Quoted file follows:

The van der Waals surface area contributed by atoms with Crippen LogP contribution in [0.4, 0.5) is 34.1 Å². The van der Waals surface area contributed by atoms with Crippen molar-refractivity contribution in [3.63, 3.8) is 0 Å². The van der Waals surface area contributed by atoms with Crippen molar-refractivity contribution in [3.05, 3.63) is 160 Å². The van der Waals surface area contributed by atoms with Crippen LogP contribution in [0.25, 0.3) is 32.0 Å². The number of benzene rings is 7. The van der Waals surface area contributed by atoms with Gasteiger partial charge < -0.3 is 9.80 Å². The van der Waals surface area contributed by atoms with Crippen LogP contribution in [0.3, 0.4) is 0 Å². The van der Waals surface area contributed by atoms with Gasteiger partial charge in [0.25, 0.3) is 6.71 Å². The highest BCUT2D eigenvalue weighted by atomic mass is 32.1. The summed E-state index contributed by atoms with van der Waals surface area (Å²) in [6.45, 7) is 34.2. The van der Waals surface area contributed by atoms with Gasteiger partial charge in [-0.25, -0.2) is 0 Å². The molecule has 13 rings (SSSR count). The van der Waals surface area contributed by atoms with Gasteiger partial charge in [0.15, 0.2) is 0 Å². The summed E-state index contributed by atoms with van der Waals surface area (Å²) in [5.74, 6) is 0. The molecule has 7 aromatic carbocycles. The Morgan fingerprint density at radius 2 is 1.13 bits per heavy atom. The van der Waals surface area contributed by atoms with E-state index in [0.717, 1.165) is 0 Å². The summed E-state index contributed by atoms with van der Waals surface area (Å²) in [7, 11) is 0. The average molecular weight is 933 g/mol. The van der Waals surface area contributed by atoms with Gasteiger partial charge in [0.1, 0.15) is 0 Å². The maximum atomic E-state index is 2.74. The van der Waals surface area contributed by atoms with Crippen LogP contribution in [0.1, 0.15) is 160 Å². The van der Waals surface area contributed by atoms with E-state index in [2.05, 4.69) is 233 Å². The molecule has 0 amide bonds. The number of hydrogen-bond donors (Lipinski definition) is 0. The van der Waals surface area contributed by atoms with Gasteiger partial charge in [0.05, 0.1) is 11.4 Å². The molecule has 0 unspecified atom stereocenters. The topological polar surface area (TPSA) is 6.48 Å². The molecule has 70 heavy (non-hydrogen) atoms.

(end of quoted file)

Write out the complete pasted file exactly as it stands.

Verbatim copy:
The van der Waals surface area contributed by atoms with Crippen LogP contribution in [0.4, 0.5) is 34.1 Å². The van der Waals surface area contributed by atoms with Crippen molar-refractivity contribution in [3.63, 3.8) is 0 Å². The van der Waals surface area contributed by atoms with Crippen molar-refractivity contribution in [3.05, 3.63) is 160 Å². The van der Waals surface area contributed by atoms with Crippen LogP contribution in [0.25, 0.3) is 32.0 Å². The number of benzene rings is 7. The van der Waals surface area contributed by atoms with Gasteiger partial charge < -0.3 is 9.80 Å². The van der Waals surface area contributed by atoms with Crippen LogP contribution in [0.3, 0.4) is 0 Å². The van der Waals surface area contributed by atoms with Gasteiger partial charge in [0.25, 0.3) is 6.71 Å². The highest BCUT2D eigenvalue weighted by atomic mass is 32.1. The summed E-state index contributed by atoms with van der Waals surface area (Å²) in [6.45, 7) is 34.2. The van der Waals surface area contributed by atoms with Gasteiger partial charge in [-0.25, -0.2) is 0 Å². The molecule has 13 rings (SSSR count). The van der Waals surface area contributed by atoms with Gasteiger partial charge in [0.15, 0.2) is 0 Å². The summed E-state index contributed by atoms with van der Waals surface area (Å²) in [5.74, 6) is 0. The molecule has 7 aromatic carbocycles. The Morgan fingerprint density at radius 2 is 1.13 bits per heavy atom. The van der Waals surface area contributed by atoms with E-state index in [0.717, 1.165) is 0 Å². The summed E-state index contributed by atoms with van der Waals surface area (Å²) in [7, 11) is 0. The average molecular weight is 933 g/mol. The van der Waals surface area contributed by atoms with Gasteiger partial charge in [0.1, 0.15) is 0 Å². The maximum atomic E-state index is 2.74. The van der Waals surface area contributed by atoms with Crippen LogP contribution in [0.1, 0.15) is 160 Å². The van der Waals surface area contributed by atoms with E-state index in [2.05, 4.69) is 233 Å². The molecule has 0 amide bonds. The number of hydrogen-bond donors (Lipinski definition) is 0. The van der Waals surface area contributed by atoms with Gasteiger partial charge in [0.05, 0.1) is 11.4 Å². The molecule has 0 unspecified atom stereocenters. The topological polar surface area (TPSA) is 6.48 Å². The molecule has 70 heavy (non-hydrogen) atoms.